In an interview broadcast this morning on Breakfast, Childfund CEO Paul Brown discussed how an elephant proof fence is changing the lives of Zambians living in Luangwa as part of of the Secure Futures project.


You can find more information on the Fence in the Q & A below.


Why are the fences needed?


Only 20 per cent of crops grown are harvested, the rest are destroyed by animals - elephants, baboons, wild pigs. During the growing season people move out into makeshift huts in the fields. They spend all day working in the fields and all night scaring animals away. Not only do they face the risk of animal attack but also greater exposure to malaria.


The most serious animal attacks are from elephants with nine people having died in the last five years. The latest death was June this year.


Visit the Secure Futures appeal page and donate to make a difference to 1500 families in Zambia.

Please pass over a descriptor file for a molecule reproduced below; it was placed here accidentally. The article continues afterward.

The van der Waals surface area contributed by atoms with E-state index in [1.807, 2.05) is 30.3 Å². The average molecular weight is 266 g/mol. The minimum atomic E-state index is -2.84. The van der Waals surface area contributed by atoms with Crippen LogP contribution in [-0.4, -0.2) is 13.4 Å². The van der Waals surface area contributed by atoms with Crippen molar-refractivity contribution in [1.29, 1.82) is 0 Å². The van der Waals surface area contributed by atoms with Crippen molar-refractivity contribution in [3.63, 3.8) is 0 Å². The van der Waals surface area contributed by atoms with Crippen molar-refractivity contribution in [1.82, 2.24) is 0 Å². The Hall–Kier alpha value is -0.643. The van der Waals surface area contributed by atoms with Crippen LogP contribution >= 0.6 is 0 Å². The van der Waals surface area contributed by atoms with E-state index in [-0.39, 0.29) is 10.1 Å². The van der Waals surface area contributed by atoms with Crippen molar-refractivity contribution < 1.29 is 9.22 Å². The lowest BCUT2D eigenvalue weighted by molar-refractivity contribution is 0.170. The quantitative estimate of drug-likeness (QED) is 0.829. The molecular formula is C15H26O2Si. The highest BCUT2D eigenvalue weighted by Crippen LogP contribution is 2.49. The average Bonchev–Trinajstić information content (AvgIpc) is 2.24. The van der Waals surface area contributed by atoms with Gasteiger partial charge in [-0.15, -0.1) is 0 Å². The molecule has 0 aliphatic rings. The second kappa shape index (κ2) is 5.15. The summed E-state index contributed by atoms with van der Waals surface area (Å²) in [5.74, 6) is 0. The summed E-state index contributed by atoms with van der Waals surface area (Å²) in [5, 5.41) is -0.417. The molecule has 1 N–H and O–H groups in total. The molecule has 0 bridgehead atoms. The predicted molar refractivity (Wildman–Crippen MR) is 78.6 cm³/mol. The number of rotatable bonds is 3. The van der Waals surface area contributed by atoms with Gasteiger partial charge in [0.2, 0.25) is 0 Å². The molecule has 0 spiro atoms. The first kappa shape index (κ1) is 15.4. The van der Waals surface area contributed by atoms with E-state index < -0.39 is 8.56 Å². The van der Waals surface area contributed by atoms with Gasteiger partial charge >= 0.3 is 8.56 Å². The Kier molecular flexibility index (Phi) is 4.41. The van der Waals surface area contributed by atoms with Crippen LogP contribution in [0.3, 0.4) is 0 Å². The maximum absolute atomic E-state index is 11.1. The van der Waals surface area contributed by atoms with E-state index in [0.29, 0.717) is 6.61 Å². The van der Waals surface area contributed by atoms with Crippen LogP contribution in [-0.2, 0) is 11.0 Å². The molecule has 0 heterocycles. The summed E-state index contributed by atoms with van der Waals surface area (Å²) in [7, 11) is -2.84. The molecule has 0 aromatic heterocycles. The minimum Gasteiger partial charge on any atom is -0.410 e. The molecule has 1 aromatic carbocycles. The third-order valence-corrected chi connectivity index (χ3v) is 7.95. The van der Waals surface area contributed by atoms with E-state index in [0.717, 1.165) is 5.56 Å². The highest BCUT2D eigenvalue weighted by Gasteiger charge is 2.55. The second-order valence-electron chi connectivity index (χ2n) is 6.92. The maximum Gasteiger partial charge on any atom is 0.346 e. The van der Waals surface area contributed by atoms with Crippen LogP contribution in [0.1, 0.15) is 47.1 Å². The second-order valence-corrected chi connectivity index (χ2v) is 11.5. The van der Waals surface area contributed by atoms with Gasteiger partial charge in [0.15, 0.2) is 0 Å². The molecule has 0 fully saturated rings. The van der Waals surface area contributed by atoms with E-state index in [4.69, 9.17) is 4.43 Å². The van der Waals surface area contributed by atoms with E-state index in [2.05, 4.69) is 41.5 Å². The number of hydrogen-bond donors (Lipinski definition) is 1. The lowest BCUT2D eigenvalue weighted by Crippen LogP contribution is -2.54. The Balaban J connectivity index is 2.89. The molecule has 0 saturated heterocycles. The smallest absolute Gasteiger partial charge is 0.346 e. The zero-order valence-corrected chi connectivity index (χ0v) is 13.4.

How big is the fence?


There are two fences one enclosing 355ha and one enclosing 514ha - a total of 869ha; about the size of two large NZ farms. Section 1 is 7600 metres and section 2 is 8900 metres; a total of 17km in length. It would be like building a fence around the Auckland Domain more than 12 times.


How do the fences work?


The fences are 1.8 m tall and solar powered. The local community will be trained to maintain it.


How will it affect wild animals?


The fence is designed to give a short sharp shock to deter animals not to harm them. In fact, if elephants receive too much of a shock they have been known to become enraged and destroy electric fences. In addition, the Zambia Environmental Management Agency is carrying out an environmental assessment to ensure animals’ natural migration routes and behaviour is not affected. The fence is being designed with animals and people in mind.


Visit our Secure Futures appeal page and donate to make a difference to 1500 families in Zambia.

Spread the world

Share this story with your friends

More stories

View story archived for more